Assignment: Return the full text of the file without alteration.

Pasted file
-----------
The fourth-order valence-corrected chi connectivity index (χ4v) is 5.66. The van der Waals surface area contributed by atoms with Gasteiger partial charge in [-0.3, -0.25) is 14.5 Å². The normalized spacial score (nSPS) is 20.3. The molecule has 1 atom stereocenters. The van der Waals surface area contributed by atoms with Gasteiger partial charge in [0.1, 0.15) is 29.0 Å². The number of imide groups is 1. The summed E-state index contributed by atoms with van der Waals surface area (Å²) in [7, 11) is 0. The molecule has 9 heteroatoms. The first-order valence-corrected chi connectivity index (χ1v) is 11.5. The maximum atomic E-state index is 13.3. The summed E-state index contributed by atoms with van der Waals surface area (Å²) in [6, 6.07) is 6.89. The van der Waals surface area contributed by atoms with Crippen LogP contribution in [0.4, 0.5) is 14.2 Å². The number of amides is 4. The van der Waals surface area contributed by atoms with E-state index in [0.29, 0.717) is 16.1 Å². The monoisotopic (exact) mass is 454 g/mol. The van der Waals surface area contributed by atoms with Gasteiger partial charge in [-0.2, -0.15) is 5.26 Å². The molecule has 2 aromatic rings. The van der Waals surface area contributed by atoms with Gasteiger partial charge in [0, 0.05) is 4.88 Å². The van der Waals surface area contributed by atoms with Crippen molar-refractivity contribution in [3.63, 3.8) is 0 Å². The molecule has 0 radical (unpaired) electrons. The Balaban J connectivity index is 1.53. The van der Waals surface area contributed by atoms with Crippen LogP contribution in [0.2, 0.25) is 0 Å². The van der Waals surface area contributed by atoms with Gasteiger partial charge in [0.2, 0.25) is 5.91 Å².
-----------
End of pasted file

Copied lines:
The fourth-order valence-corrected chi connectivity index (χ4v) is 5.66. The van der Waals surface area contributed by atoms with Gasteiger partial charge in [-0.3, -0.25) is 14.5 Å². The normalized spacial score (nSPS) is 20.3. The molecule has 1 atom stereocenters. The van der Waals surface area contributed by atoms with Gasteiger partial charge in [0.1, 0.15) is 29.0 Å². The number of imide groups is 1. The summed E-state index contributed by atoms with van der Waals surface area (Å²) in [7, 11) is 0. The molecule has 9 heteroatoms. The first-order valence-corrected chi connectivity index (χ1v) is 11.5. The maximum atomic E-state index is 13.3. The summed E-state index contributed by atoms with van der Waals surface area (Å²) in [6, 6.07) is 6.89. The van der Waals surface area contributed by atoms with Crippen LogP contribution in [0.4, 0.5) is 14.2 Å². The number of amides is 4. The van der Waals surface area contributed by atoms with E-state index in [0.29, 0.717) is 16.1 Å². The monoisotopic (exact) mass is 454 g/mol. The van der Waals surface area contributed by atoms with Gasteiger partial charge in [-0.2, -0.15) is 5.26 Å². The molecule has 2 aromatic rings. The van der Waals surface area contributed by atoms with Gasteiger partial charge in [0, 0.05) is 4.88 Å². The van der Waals surface area contributed by atoms with Crippen molar-refractivity contribution in [3.63, 3.8) is 0 Å². The molecule has 0 radical (unpaired) electrons. The Balaban J connectivity index is 1.53. The van der Waals surface area contributed by atoms with Crippen LogP contribution in [0.2, 0.25) is 0 Å². The van der Waals surface area contributed by atoms with Gasteiger partial charge in [0.2, 0.25) is 5.91 Å².